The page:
Philosophy Statement

General Education encompasses a broad set of courses at Baton Rouge Community College (BRCC). Students come to understand how distinct disciplines comprehend the modern world from different vantage points. Students learn basic principles, concepts and methodologies both unique to and shared by the various disciplines, enabling them to think critically and communicate well. Whereas major courses provide specific knowledge and skills within a discrete field of study or practice (the “depth” of knowledge), General Education courses establish wide knowledge and skills to evaluate and appreciate the physical environment, peoples, and cultures with whom students engage and interact (the “breadth” of knowledge). Most importantly, General Education coursework prepares students for meaningful, lifelong learning, and is as relevant to those seeking occupational preparation as it is to those intending to transfer to a four-year institution. General Education courses are listed in the current course catalog.

General Education Learning Outcomes

As of Fall 2019, BRCC has the following General Education Learning Outcomes:

Communication:

  • Determine the meaning of words as they are used in context.
  • Interpret others’ ideas in written and spoken form.
  • Construct written and/or verbal arguments.
  • Create compositions for specific contexts.

Critical Thinking:

  • Use information to inquire and problem solve.
  • Draw conclusions based on relevant criteria and standards.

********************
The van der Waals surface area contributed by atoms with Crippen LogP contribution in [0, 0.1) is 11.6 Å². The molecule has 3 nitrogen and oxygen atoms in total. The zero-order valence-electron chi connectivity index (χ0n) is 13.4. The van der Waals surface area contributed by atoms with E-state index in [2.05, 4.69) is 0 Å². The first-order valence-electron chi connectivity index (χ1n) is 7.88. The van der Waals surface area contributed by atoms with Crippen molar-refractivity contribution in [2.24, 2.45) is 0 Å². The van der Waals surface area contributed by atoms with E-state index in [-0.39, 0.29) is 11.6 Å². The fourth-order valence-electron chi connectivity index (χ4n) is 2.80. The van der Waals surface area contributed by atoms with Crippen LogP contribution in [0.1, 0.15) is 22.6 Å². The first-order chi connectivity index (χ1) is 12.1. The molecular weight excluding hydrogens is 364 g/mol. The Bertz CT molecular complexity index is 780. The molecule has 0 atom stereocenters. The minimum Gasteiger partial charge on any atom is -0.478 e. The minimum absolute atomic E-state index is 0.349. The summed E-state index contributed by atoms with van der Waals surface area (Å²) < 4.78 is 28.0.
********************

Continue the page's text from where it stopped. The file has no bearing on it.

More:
• Examine issues by identifying and challenging assumptions.
  • Organize observations on specific problems and issues.
  • Evaluate solutions based on practical and/or ethical implications.
  • Evaluate the relevance of arguments.

Diverse Perspectives:

  • Analyze the interdependence of distinctive world-wide social, economic, geo-political, and cultural systems.
  • Examine individual as well as others’ personal ethical systems and values within social institutions.
  • Interpret historic, political, cultural, social, environmental, or economic factors that shape diverse groups and institutions.
  • Interpret the human condition and cultures in works of art.
  • Assess the impact social institutions have on individuals and cultures.
  • Evaluate the impact the arts and humanities have on individuals and cultures.

Information Literacy:

  • Adhere to guidelines for using information.
  • Differentiate degrees of credibility, accuracy, and reliability of data.

Quantitative and Symbolic Reasoning:

  • Use processes and models to solve quantitative problems.
  • Interpret data presented graphically, symbolically, and numerically.
  • Represent mathematical information numerically, symbolically, and visually, using graphs and charts.
  • Reason by deduction, induction and analogy.

Scientific Reasoning:

  • Apply scientific concepts to explain the natural world.
  • Apply scientific concepts to explain the physical world.
  • Explain scientific concepts or conclusions through the interpretation of graphs, tables, or diagrams.
  • Use scientific concepts to analyze environmental issues and civic responsibility.
  • Engage the scientific method of inquiry, analysis, and problem solving.

Teamwork:

  • Examine social responsibilities, ethics, and individual rights in a democratic society.
  • Demonstrate skills needed to enhance professional and/or academic performance standards.
  • Formulate responses to different points of view.
  • Evaluate the impact of am individuals’ decision(s) on personal and/or professional goals.